Key Congressional figures signal interest in examining the way the FCC does business

Have any thoughts on how the FCC could operate better? Increasingly, a number of influential members of Congress seem to believe they do. Momentum continues to build on Capitol Hill for reform of the Federal Communications Commission with recent statements – and hints of action – from key members of the House Energy and Commerce Committee.

Speaking at the American Cable Association’s annual summit on April 13, House Communications Subcommittee Chairman Greg Walden suggested there would be a hearing and movement on legislation on FCC reform in the near future. Expectations are that the five FCC commissioners will be called to testify before the subcommittee within a few weeks of Congress’ return from recess.

Walden made a strong pitch for Congress to actively oversee the agency, stating: “Failure to do that only gives them license to do other things they don’t have the authority to do.” Walden, of course, introduced a House-passed resolution to invalidate, as an overreach of FCC authority, the Commission’s recent net neutrality rules.

Walden expressed his belief that both the Democrat and Republican FCC commissioners agree on the basic need to improve how the agency functions (see, e.g., “Copps, Commissioner, sunshine rules” and “Baker, Commissioner, merger review”) and that such reform can be done in a “positive and constructive way”.

And Walden is not alone in his interest in Commission process reform.

He and Communications Subcommittee Ranking Member Anna Eshoo have had discussions on this issue. And, of course, in March, Rep. Eshoo introduced H.R. 1009, the Federal Communications Commission Collaboration Act, to change the FCC’s sunshine rules to allow three or more commissioners to meet outside of their regular public meeting as long as both parties are represented and no agency action is taken.

Rep. Cliff Stearns, chairman of the Oversight Subcommittee of the House Energy and Commerce Committee, also has reform on his mind. At the April 12 Free State Foundation event “Regulatory Reform at the FCC: Why Not Now?”, Chairman Stearns made the case for a lighter regulatory touch by the Commission. He spoke about the increased convergence in the marketplace where technology outpaces regulations and where most any attempt to fit present day services into past rules “stifles innovation and simply creates uncertainty in the marketplace.”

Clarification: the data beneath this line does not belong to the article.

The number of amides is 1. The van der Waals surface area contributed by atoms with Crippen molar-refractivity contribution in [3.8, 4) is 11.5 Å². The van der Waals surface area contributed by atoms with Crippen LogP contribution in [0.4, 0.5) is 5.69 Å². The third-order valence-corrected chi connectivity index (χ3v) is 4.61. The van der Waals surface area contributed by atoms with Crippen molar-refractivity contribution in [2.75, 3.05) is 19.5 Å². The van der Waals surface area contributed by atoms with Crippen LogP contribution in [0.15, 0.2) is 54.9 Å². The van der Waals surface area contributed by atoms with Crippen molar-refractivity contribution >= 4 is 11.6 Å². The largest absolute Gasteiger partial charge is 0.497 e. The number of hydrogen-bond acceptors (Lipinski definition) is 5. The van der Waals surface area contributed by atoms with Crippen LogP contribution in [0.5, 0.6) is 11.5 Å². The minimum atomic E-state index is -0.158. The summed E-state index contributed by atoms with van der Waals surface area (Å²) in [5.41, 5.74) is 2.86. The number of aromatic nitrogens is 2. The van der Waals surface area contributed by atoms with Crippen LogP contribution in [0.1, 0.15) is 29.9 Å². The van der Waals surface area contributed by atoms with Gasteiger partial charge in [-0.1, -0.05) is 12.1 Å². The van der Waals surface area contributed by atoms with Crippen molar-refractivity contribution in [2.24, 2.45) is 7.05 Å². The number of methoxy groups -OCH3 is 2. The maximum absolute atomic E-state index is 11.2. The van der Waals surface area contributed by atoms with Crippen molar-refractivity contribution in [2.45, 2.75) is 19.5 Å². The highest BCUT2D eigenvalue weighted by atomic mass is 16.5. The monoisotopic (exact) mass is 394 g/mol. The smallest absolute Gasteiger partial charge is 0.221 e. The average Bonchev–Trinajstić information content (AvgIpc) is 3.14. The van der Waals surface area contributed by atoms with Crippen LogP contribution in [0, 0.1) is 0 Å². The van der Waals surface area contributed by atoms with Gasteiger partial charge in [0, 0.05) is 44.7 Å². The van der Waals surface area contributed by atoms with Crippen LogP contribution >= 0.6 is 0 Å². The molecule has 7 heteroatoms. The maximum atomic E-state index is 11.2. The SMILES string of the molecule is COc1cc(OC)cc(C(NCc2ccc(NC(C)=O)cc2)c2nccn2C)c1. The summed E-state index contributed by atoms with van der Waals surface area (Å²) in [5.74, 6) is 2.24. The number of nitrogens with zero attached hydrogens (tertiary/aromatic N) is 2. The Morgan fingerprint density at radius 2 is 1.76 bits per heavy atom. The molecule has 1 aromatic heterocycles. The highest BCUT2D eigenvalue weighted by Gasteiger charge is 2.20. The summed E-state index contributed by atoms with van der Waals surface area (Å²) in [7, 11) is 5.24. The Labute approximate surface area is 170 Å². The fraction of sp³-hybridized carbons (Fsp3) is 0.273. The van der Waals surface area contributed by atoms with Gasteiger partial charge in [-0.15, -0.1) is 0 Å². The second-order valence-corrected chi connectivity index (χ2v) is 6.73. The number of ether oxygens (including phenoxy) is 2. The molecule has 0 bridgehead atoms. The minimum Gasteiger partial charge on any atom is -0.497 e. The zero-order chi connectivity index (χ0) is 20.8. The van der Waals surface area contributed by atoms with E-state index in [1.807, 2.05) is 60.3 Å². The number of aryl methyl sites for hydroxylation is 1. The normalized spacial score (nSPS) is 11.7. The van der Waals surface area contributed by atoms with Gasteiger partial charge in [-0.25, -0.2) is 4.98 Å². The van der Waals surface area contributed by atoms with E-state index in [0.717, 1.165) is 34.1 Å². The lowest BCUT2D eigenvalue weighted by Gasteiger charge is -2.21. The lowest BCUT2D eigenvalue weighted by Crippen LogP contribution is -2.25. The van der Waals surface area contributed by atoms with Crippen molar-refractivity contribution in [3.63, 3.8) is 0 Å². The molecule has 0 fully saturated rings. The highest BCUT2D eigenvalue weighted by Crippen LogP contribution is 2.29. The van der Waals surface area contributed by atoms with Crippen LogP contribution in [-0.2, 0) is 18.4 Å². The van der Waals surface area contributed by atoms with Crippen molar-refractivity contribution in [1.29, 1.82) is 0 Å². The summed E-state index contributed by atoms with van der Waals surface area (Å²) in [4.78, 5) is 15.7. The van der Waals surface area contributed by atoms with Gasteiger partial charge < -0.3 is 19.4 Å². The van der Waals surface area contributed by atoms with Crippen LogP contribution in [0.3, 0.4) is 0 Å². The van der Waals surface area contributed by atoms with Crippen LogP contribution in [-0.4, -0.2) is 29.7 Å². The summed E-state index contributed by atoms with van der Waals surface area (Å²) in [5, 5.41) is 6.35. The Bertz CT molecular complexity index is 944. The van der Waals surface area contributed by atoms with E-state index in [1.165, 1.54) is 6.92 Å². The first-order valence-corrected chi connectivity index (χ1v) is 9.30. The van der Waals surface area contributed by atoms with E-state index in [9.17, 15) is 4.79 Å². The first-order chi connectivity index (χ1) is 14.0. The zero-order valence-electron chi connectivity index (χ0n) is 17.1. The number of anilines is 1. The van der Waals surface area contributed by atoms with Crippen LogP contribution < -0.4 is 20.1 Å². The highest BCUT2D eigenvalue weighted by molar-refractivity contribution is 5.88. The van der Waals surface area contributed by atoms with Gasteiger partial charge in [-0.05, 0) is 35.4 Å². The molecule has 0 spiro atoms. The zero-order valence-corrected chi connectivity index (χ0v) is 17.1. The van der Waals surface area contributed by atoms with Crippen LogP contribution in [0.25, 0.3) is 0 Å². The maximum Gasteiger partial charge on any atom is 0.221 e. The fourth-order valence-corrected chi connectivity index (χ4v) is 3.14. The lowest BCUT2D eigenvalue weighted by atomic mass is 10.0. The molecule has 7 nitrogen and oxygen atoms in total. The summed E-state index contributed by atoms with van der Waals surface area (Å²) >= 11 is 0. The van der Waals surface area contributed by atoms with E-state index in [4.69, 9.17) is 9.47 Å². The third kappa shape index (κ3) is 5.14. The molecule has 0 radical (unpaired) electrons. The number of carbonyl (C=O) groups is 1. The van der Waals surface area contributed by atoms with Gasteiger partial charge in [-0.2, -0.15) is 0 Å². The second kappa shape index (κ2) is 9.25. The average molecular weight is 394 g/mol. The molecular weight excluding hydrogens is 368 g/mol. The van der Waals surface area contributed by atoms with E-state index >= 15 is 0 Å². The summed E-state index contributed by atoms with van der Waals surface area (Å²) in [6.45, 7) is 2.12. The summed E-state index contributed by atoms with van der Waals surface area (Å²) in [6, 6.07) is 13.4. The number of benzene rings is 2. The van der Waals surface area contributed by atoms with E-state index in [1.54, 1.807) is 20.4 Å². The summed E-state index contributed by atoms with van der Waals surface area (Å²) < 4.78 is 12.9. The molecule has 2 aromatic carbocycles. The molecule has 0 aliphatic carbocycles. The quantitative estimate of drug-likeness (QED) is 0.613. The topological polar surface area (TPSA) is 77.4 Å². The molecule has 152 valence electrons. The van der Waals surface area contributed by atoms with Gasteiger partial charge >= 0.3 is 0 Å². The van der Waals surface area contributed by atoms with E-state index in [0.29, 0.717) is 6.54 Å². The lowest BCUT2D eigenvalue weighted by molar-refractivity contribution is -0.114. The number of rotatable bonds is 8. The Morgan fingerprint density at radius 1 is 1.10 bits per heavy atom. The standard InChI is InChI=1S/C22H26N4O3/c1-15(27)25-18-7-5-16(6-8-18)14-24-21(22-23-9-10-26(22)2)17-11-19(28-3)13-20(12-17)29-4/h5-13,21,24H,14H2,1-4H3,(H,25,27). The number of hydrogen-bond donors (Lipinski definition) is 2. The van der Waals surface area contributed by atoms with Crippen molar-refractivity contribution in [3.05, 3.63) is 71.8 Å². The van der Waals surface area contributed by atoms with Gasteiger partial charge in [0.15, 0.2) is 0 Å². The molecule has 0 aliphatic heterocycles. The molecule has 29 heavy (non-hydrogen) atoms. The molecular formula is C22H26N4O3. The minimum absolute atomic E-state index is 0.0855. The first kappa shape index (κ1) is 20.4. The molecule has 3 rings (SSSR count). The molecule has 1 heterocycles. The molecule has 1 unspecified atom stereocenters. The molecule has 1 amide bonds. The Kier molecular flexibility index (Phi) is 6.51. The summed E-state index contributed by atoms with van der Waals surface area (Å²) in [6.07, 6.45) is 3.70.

Stearns cited the potential lack of both respect for and confidence in an agency that adopts orders after a comment period and issues press releases with a summary of orders but then waits weeks or months before releasing the order itself. He suggested the Commission should let the public see proposed rules before adoption and provide a realistic amount of time to comment.

Stearns went on to address the need for reform of the sunshine laws intended to create openness but which instead lead to an opaque process in which drafts simply are circulated to get around the public meeting requirement. Result: more secrecy, not less. He pointed to the Eshoo-proposed legislation to allow more than two commissioners to meet privately as a possible solution. Also, he spoke of the necessity of functional shot clocks to reduce regulatory uncertainty that can hinder investment and long-term business planning.

Will these possible procedural reforms be the only small bite Congress takes out of the FCC regulatory authority, or can we expect more, and more aggressive, consumption if Congress develops a taste for that particular delicacy? By defining its mission and purview broadly (as seems to be the case to many observers), does the FCC make itself a more tempting target for broader substantive reform?  With a forward-leaning FCC Chairman from one party and a House controlled by the other, can we expect more?

And if Congress does set its sights on bigger prey, what are the chances that it will sooner or later find itself (like the crew of the Orca) in need of a bigger boat?